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Sinners or saints
The Virginity Test - why subject a woman to violation after she has already been violated?
Since the awful events of December 16, rape has been on my mind as I imagine it has been on the mind of every Indian woman. Living in New York I could only follow this via the internet and so I read everything I could get my hands on. I didn't think anything could horrify me more than the details of the case itself, until I read - in a completely unrelated article - about something called a 'two-finger test'.
Now call me old-fashioned but I always thought the two-finger test was a young couple getting to base three. I was wrong. The two-finger test is in fact a test wherein a 'medical professional' inserts two fingers in to the rape victims' vagina in order to determine whether or not the woman even has a case, and the decision is based on the laxity of the vaginal walls! It is safe to assume that a tight fit is more deserving of justice, and any slackness is proof, not just of loose musculature, but of loose moral aptitude as well - if you read between the lines of that medical report this is what you will see: She was a big ho-bag who had it coming.
After I finished vomiting I realized I had a few questions. What is the gold standard for vagina size? Is this a one-size-fits-all type of deal? What of women who have endured childbirth? Or middle age for that matter? How many two-finger tests does a 'medical professional' have to have administered before he/she becomes an expert? And finally - are we crazy enough to allow this to continue?
The fact that a woman has to be violated after she was violated just to prove that she was violated makes me feel like we are living in the Dark Ages and in fact we may well be because the two-finger test has another name - The Virginity Test. In the good old days (before rapes were invented) many a young girl was forced to submit to this just so her husband could be assured of a woman of virtue. And clearly things haven't changed much, except now instead of checking to make sure you are a virgin pre-marriage, we check to make sure you were a virgin pre-rape.
It is truly laughable that in 2013 a woman's virginity is still used as a test of whether or not she is decent, honorable and worthy of our respect.
While I have long since ceased to be a virgin myself I remember the day that I became conscious of my virginity. I was 15, and a close friend of mine had just had sex for the first time. She was busy describing the whole experience to me in the kind of detail that teenage girls do and I sat there gaping at her with rapt attention. At the time she was 16 and he was 17. She had felt no pain and had no bleeding - which was news to me because up until then I had been given to believe that sex would kill me unless performed within the holy bonds of matrimony yet here was my friend alive and well. Sure it had been a little uncomfortable, but the overall experience, as reported by her had been neutral at best (she had not had an orgasm) and awkward at worst (two teenagers maneuvering a condom for the first time - you do the math).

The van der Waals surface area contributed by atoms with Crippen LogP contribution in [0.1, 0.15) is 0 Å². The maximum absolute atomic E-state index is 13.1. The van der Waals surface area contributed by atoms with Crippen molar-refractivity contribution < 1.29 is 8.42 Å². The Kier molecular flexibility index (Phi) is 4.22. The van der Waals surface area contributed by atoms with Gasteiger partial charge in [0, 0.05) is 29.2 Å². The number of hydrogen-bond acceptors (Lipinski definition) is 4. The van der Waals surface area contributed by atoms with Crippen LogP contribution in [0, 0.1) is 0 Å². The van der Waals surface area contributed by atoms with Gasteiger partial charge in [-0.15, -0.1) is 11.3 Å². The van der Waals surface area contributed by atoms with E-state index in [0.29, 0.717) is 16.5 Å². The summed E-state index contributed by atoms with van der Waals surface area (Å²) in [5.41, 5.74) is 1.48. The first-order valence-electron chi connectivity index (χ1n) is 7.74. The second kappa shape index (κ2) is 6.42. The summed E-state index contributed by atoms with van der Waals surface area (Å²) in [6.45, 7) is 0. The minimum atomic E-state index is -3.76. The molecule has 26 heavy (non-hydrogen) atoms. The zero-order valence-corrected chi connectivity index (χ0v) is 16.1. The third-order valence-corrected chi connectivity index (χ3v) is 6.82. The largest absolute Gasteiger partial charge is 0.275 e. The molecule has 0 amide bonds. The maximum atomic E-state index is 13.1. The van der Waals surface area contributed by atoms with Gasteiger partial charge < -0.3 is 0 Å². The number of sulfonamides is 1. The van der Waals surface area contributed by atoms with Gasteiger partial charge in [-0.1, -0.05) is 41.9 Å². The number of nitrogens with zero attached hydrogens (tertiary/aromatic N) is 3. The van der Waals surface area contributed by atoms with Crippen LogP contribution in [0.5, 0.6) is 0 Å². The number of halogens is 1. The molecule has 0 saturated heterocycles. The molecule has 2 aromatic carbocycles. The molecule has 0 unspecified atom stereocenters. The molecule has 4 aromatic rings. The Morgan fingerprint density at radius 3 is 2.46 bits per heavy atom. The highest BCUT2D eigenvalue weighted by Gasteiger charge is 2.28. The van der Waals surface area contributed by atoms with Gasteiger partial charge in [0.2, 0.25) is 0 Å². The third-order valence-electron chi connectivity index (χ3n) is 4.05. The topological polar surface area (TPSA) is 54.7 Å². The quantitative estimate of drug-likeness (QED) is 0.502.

As she talked it dawned on me that my friend had lost her virginity, that I still had mine, and that nothing had changed. We were still the same people. She hadn't grown horns or turned to prostitution and I certainly didn't have a halo floating above my head. We were the same two girls who were always late getting to hockey practice but now she no longer had a hymen.
I started to wonder - how important was my hymen really? I mean it wasn't a particularly useful or visible body part, like say a foot. If I lost my foot everyone would notice, and I would not be able to wear Nike High-Tops. If I lost my virginity nobody would notice AND I could continue to wear Nike High-Tops. My virginity brought precious little to the table, it sat there doing nothing yet losing it was made into such a big deal. Like it was even something you could actually lose in the first place. OMG! I lost my virginity! How careless of me, it's the second time this week! Give me a break. When I finished up with school I joined Sophia College in Mumbai. This decision led my usually laid back extended family to provide an opinion. One male member informed my mother that it was a huge mistake because the girls there were 'fast' and I would in all likelihood join the ranks. At the other end of the spectrum, another male relative thought I would be so influenced by the women of the cloth who ran the place that I would become a nun! And that is where the problem lies. Indian women don't grow up to be doctors or journalists, or comedians even - nope, we girls have two options, or at least two that matter - we can either be a sinner or a saint because as a woman there is no in-between.
Vaz is a New York-based comedian and the writer and performer of the one-woman show 'Unladylike: The Pitfalls of Propriety'. www. radvaz. com
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